[This appeared first at The Jagged Word on October 12.]
Troubled Water (2008, streaming on Amazon Prime) is really a brilliantly made film. You know the whole thing is going to collapse and fall apart between Thomas and Agnes, but you don’t know when. That tension builds and builds, even when there is nothing tense happening in a given moment. And the way the story is put together brings even seemingly unimportant events to their true significance.
It’s not that the shift in perspective in the middle of the film is unique, but perhaps it surprised me because (not having heard of the movie before) I simply didn’t expect it. Even though it’s over two hours, the two couples are so entwined and paralleled, focused on Thomas and Agnes, that I never felt the length. One has seemingly overcome her grief; one has seemingly overcome his guilt; but both have been deprived (or deprived themselves) of the opportunity to face head-on the event that connects them.
Until that happens, you can feel the troubled waters begin to stir beneath the surface. The central moment is highlighted by the caretaker asking Thomas to play “some real church music” for children on a field trip—led by Agnes—and he plays “Bridge Over Troubled Water” (!).
[This appeared first at The Jagged Word on August 31.]
If Hitchcock remade Fight Club, it would probably look a lot like The Machinist (2004). If you haven’t seen it, but you’ve seen Fight Club, then I probably gave away the major plot twist. But even if you know the major twist, this is a devastating film about the destructive power of buried guilt. I had seen The Machinist before, but I honestly didn’t remember much except that he works in a machine shop and is struggling with something. I probably watched it on a VHS rented from a Blockbuster (RIP) in Washougal, Washington during a summer when I worked the night shift at a Safeway and then in a hot, dusty, stifling concrete plant in Portland. Not much else to do during my first summer not returning home from college.
This is not for anyone for whom everything is great. This is not for those with perfect families, perfect faith, a perfect congregation, or perfect health. This is for the guilty and the desolate.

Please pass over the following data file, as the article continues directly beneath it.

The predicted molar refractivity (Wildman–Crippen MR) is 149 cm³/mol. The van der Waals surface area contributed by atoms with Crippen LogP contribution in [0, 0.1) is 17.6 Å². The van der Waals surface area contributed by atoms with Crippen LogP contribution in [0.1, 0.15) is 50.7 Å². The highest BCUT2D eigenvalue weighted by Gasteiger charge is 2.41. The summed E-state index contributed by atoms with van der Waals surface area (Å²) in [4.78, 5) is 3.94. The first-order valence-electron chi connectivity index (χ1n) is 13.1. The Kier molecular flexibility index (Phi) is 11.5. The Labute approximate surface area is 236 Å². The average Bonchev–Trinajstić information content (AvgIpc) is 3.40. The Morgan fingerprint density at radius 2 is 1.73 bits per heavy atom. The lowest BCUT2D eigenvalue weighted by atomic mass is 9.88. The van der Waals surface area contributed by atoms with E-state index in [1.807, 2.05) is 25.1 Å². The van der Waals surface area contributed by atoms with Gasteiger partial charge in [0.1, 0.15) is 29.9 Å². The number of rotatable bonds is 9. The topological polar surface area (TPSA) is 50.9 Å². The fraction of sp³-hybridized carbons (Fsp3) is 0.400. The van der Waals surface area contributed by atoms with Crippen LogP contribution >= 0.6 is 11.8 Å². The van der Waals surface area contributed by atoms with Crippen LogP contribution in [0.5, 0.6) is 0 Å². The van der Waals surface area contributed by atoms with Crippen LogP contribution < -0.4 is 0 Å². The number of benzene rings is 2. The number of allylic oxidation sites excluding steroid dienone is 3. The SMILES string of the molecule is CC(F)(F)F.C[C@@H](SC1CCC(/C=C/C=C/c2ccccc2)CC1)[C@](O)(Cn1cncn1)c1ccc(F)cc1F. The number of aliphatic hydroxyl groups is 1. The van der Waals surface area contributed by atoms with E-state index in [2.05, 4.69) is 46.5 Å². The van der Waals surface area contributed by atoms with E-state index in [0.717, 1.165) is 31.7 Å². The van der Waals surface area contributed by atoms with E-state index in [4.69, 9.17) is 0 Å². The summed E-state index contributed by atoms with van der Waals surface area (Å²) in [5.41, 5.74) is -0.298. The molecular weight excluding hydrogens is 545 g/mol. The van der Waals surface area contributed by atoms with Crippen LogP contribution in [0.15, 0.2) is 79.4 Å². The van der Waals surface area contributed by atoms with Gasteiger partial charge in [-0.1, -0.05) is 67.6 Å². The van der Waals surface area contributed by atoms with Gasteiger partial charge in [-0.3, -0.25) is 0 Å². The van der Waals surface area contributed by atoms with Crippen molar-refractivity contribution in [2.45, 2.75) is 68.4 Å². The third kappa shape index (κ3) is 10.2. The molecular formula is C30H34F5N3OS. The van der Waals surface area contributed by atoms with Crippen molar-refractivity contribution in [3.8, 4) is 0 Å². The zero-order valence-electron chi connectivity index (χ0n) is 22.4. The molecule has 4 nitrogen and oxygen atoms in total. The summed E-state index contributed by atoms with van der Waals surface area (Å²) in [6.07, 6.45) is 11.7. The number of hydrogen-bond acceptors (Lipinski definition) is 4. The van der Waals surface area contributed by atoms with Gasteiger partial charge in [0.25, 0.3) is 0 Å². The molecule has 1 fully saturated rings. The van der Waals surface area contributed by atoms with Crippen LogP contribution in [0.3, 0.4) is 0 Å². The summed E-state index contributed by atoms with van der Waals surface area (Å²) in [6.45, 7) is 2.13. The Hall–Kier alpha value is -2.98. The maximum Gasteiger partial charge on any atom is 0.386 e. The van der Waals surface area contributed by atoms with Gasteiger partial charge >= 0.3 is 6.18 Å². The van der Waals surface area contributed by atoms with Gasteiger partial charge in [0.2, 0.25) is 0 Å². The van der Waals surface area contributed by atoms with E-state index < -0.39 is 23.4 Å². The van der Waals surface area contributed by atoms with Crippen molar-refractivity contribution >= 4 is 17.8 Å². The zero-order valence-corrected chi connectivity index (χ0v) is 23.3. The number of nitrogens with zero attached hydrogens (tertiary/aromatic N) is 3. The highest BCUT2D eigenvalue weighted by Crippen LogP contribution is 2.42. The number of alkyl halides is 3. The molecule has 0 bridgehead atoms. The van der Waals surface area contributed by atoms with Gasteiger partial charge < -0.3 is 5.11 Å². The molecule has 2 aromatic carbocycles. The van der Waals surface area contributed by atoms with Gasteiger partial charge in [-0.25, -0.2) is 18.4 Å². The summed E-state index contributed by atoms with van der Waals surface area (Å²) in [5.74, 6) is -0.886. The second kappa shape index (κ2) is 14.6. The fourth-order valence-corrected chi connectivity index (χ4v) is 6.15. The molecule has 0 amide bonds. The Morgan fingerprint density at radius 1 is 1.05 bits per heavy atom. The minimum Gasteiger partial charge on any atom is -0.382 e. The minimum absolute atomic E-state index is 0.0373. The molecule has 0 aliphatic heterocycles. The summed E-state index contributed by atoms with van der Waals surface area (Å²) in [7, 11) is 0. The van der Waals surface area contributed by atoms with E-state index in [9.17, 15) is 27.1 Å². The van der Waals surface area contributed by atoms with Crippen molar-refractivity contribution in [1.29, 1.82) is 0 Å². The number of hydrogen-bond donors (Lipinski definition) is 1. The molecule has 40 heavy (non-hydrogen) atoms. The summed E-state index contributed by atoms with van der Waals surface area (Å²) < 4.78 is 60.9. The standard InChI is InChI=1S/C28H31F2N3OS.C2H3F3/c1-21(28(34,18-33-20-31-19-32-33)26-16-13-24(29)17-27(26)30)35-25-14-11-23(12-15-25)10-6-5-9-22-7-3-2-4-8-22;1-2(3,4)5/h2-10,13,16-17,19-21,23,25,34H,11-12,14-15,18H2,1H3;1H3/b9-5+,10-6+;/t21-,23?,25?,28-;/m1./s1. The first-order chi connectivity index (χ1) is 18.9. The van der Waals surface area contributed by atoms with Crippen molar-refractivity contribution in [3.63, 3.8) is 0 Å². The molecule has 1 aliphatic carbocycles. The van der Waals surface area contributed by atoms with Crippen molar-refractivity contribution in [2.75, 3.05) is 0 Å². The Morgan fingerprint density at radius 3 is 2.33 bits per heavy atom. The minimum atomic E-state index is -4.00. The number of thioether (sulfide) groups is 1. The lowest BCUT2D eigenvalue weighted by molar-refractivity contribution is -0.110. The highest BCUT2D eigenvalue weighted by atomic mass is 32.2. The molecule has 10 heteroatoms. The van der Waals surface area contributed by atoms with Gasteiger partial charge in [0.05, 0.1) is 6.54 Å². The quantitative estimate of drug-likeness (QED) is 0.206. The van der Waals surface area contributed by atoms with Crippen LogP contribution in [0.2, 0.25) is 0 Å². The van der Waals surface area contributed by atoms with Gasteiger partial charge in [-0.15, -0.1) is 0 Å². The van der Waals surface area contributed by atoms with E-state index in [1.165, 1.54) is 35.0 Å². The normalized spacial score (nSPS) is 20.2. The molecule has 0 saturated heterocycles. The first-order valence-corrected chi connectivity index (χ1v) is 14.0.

I think you know the Gospel, but you have never believed it, not really. You thought the Gospel was for those who are nice, those who have things under control. You thought the Gospel was for those whose sin is manageable, who seem to breeze through life without any regrets.
You think that your sin is too great, that God would not want a sinner such as you. You think that your sin disqualifies you from serving in your congregation. You think that people would shun you if they knew who you “really are.” You think that God is visiting the consequences of your sin upon your children. Otherwise, why would they suffer the way that they do? What did they do to deserve what has happened to them?
You were always in the Church, but you were somehow sold a lie about the mercy of God. Somehow you came to believe that God would make everything in your life turn out okay if only you kept “believing.” But your faith wasn’t in Christ; it was in your faith. In other words, your faith was in you, in your ability to go on believing things about God.
You heard the Gospel, but you didn’t really believe it. Because the Gospel is not “everything will be okay in this life.” The Gospel isn’t “God accepts people who don’t do anything bad enough to disqualify them from grace.” The Gospel isn’t “as long as you keep up your end of the Law, then God will bless you and your family.”
The Gospel is one thing, and one thing only: Jesus Christ, crucified to save sinners. All sinners. You. And especially the bad sinners, who can’t figure out why nothing seems to go right for them. Who think, like Job’s friends, that there must be something they’ve done or left undone that has brought about these circumstances. Who are out of control and can’t drag themselves out of the pits they seem inevitably to dig. The Gospel is for those who can’t quite believe that Jesus died also for them. The Gospel is for those who recoil in horror from the awful reality of their own sin. The Gospel is for you.